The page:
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What Do Nursing Homes Do That Hotels Don’t?

By Elizabeth Letcher March 01, 2020 Caregiving

You may have seen an email, social media post, or cartoon that tells you how crazy you’d be to go to a nursing home. Hotels are cheaper and they have swimming pools, etc. “Why go to a nursing home when you can retire to a hotel?”

The article invariably points out the differences in cost and quality of life. It’s fun to compare them, and it makes us feel better about getting older. “Sure,” you think to yourself, “when I get older, I’ll just check into a hotel, like the cool kids.” Before you turn in your house key for a hotel card, consider these points:

Getting Extremely Personal

At a nursing home, the staff will get to know you. They will know your name, your medical history, your plan of care, your next of kin, your food allergies, and why Annette was your favorite Mouseketeer.

Assistance Is an Arm Away

If you need help getting from the bed to the toilet, someone will come help you. Probably nicely. They will help you bathe, dress, walk, go from the bed to the chair and back again, all while helping you remember the name of that one actress who was in that movie with the dog. Not that one, the other one.

Personal Care

If you have an accident, they will clean you up. Seriously, that’s a big deal. They will check on you repeatedly if you are ill and will call your family members with updates.

Medication Schedule

They know your medications. They know what you have already taken, and what you haven’t yet. They know the difference between vyzulta and xalatan. (Who names these drugs? Is it a cat on a keyboard?)

But perhaps the most important quality of a nursing home is this:

They Will Not Ask You to Leave

You will not be asked to check out because:

  • You fell (again).
  • You wandered into another person’s room and changed the TV channel because there is so much yelling on that show and it’s upsetting to you.
  • You gave your candy away and then claimed someone stole it.
  • You wouldn’t stop complaining about President Ford and the farm bill of 1975.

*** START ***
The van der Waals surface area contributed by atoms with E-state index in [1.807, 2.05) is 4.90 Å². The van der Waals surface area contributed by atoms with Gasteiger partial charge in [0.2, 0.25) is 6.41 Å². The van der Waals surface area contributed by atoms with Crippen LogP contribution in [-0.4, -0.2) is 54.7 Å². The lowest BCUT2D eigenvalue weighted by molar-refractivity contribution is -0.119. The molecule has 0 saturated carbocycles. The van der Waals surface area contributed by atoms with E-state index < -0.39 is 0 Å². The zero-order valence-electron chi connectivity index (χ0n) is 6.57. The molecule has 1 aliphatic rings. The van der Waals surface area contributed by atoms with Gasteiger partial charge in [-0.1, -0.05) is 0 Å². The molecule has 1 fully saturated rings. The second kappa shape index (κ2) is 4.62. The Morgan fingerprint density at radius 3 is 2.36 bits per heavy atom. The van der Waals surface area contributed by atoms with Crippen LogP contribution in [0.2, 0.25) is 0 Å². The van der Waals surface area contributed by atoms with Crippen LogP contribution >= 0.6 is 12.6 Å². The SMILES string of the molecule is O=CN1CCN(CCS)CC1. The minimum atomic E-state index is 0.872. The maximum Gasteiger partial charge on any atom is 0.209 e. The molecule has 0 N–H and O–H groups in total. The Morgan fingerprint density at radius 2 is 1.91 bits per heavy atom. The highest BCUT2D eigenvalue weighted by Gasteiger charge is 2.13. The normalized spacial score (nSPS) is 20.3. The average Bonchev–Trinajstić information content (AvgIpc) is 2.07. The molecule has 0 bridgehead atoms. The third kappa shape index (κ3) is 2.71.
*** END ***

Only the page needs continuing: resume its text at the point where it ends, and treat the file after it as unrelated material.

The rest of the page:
• You snapped at the aide who kept you from drinking the “apple juice” you found in the specimen cup on the counter.

Hotels are great, though, don’t get me wrong. If you really want to retire to a hotel rather than a nursing home, here are several things you can do that will make a huge difference:

Do Strength Training

Do as much strength training as you can, as often as you can. A person cannot become too strong. Let me share something with you – it might not feel good to train, but it feels good to be strong. There isn’t a pickle jar at the store that I cannot open. As a side note, don’t try this unless you really like pickles.

Do Mental Training

Do things that are mentally challenging, like playing chess, learning a musical instrument, or remembering where you parked your car at the mall.

Work on Your Social Skills

Do stuff you care about with people you care about. Now is the time to go out and connect with people. Find your tribe and let your enthusiasm take you on an adventure. Your new best friends are out there, waiting for you!

Make Healthy Choices

Living in good health is much more about avoiding disease than it is about surviving disease.

Healthy Choices

To live healthy:

  • Avoid tobacco.
  • Wear your seatbelt.
  • Keep your weight optimal.
  • Get a good night sleep every night.
  • Drink lots of water, eat healthy foods.
  • Go to the doctor and get your immunizations.

Unhealthy Choices

Well, consider unhealthy all the stuff your mother told you not to do.

Most of us will need skilled nursing care at some point in our life. If you do end up spending time in a nursing home, keep in mind one last piece of advice:

Be nice to your long term care nurses – they’re the ones choosing the size of your catheter.

What do you think are the pros of nursing homes compared to hotels? Where do you think you’d feel best taken care for? Please share your thoughts with our community!

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The Author

Elizabeth Letcher loves to read books, drink coffee and snuggle with her dog. Before retirement, she spent 30 years working with medical data and computers. Her first book, Successful Aging by the Numbers, a Funny Little Guide to Living a Resilient Life is available on Amazon. You can see other fun stuff at her website

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